Sigourney Weaver: Aliens
Marlee Matlin: Children of a Lesser God (winner)
Sissy Spacek: Crimes of the Heart
Jane Fonda: The Morning After
Kathleen Turner: Peggy Sue Got Married
I’ve said a couple of times that I began this project of Oscar categories because of a single award and that we’d get to it eventually. Well, here we are—it was Best Actress 1986 that made me decide that I needed to call Oscar to accounts. It’s probably because it was the decade in which I more or less came of age, but the Oscars from the 1980s are routinely disappointing. Of these five nominees, I like only one of the movies and I genuinely dislike two of them a great deal. There’s vast room for improvement here, even if there are some suggestions that wouldn’t earn a nomination in a hundred years. These start with Ellen Green in the delightful Little Shop of Horrors and is quickly followed by Geena Davis in The Fly, which won the only Oscar it would have in 1986—for makeup. Crocodile Dundee earned a nomination for its screenplay, but I think I can argue for Linda Kozlowski. With a year that has this many dull films and performances nominated, leaving off Mia Farrow for Hannah and Her Sisters is almost criminal, especially considering she has never been nominated. I could say the same about Isabella Rossellini and Blue Velvet. The last snub I’d like to correct is for Emmanuelle Beart for Manon of the Spring.
Weeding through the Nominees
5. Children of a Lesser God isn’t the film I like the least of these nominations, but it’s the performance I like the least. I have nothing inherently against Marlee Matlin, but I don’t know that she did a great deal for this film, which is little more than a big budget movie of the week. In real life, Matlin is what I can only describe as aggressively deaf. In Children of a Lesser God, she plays a woman whose defining characteristic is being aggressively deaf. I think she got rewarded for a “brave” role where she played only herself. Few Oscar wins have pissed me off more.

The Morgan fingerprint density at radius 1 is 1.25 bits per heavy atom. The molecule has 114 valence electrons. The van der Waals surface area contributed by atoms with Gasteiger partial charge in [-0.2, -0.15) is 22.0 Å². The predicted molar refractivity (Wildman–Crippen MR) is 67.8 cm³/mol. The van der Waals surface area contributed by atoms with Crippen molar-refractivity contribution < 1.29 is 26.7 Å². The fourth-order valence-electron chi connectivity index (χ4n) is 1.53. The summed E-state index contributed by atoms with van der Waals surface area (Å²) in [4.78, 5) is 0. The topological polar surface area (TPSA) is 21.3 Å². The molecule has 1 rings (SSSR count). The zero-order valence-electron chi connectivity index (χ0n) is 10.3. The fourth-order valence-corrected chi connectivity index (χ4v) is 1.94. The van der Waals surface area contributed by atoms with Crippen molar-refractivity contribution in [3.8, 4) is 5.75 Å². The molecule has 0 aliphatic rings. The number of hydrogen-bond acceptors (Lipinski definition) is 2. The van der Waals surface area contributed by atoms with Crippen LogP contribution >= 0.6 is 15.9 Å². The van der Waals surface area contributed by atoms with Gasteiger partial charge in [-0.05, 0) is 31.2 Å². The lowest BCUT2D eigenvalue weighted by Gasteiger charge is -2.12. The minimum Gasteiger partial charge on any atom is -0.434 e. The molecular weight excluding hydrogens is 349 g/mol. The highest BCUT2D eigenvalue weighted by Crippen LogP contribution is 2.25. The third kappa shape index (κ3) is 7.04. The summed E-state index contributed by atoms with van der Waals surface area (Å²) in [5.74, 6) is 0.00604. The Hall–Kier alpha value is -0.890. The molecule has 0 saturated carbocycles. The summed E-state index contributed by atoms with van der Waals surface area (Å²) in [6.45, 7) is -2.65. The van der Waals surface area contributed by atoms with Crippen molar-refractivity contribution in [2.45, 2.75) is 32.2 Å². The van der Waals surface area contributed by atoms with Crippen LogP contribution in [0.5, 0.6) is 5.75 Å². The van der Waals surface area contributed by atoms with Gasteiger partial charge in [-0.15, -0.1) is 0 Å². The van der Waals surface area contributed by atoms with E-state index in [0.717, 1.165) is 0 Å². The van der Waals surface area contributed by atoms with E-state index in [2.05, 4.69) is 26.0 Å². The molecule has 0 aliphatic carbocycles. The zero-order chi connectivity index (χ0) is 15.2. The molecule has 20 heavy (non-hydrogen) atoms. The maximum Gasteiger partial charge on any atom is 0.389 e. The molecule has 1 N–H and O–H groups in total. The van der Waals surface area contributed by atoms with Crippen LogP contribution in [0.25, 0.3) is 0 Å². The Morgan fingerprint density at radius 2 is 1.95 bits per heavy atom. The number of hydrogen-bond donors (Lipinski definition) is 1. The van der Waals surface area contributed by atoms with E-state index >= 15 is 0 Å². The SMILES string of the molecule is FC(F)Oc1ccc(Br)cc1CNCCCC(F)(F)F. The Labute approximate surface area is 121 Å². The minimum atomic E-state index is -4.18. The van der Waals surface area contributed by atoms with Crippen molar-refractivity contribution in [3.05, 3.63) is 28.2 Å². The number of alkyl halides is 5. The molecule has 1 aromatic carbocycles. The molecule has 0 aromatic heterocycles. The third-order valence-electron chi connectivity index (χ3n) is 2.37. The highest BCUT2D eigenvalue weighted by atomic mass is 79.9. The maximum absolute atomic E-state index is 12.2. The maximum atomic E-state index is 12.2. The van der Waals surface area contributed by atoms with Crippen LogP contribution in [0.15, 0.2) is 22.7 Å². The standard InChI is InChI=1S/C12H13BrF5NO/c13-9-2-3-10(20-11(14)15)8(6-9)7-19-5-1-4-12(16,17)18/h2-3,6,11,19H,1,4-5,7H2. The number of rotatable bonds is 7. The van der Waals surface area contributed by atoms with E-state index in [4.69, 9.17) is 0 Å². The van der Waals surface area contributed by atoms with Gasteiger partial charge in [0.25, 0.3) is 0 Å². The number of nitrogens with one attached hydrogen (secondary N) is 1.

4. Crimes of the Heart is my least favorite of these five nominated films, and if I didn’t have such a huge set against Children of a Lesser God, it would absolutely be my last-place finisher regardless of any respect I have for Sissy Spacek. I like Sissy Spacek, and have loved a number of her performances, but I genuinely hated this one. There’s nothing about this character that I like. She’s a miserable harpy who would be singularly unappealing if her two sisters were not equally awful.
3. The most difficult decision I had here was choosing who to put in third and who to put in second. In a normal year, neither of these would get close enough to sniff being this high. I’m going to put Kathleen Turner in third for what is ultimately a decent performance in a film that I wanted to like a lot more than I did. Turner has simply been better elsewhere. In a down year, she wouldn’t be the worst choice for a nomination for Peggy Sue Got Married, but this was far from a weak year, and she doesn’t really belong here.
2. There’s only a single reason I decided to put Jane Fonda in second over Kathleen Turner. That comes at one point in the middle of The Morning After when Fonda’s character, deperate for a flight, fakes a story about a deathly ill child and cries her eyes out, only to become cold and clinical the moment the realizes that she can’t get to San Francisco. Otherwise, there’s not a great deal here that recommends the film or the performance. Fonda has been a hell of a lot better in a lot of other places.
1. And here we are—who should have one the Oscar that made me want to kick Oscar’s ass through 90+ years of awards. That Sigourney Weaver was nominated for a film like Aliens is staggering, since science fiction rarely gets its due come award season. Ellen Ripley is one of the key roles for women in general, a true action role that was as relevant and important for men as it is for women. Filmmakers are still loathe to attempt to figure that out. The conventional wisdom is that men and women see movies about men and only women see movies about women. Weaver, Ripley, and Aliens started to change that. For that reason alone, Sigourney Weaver deserved to win.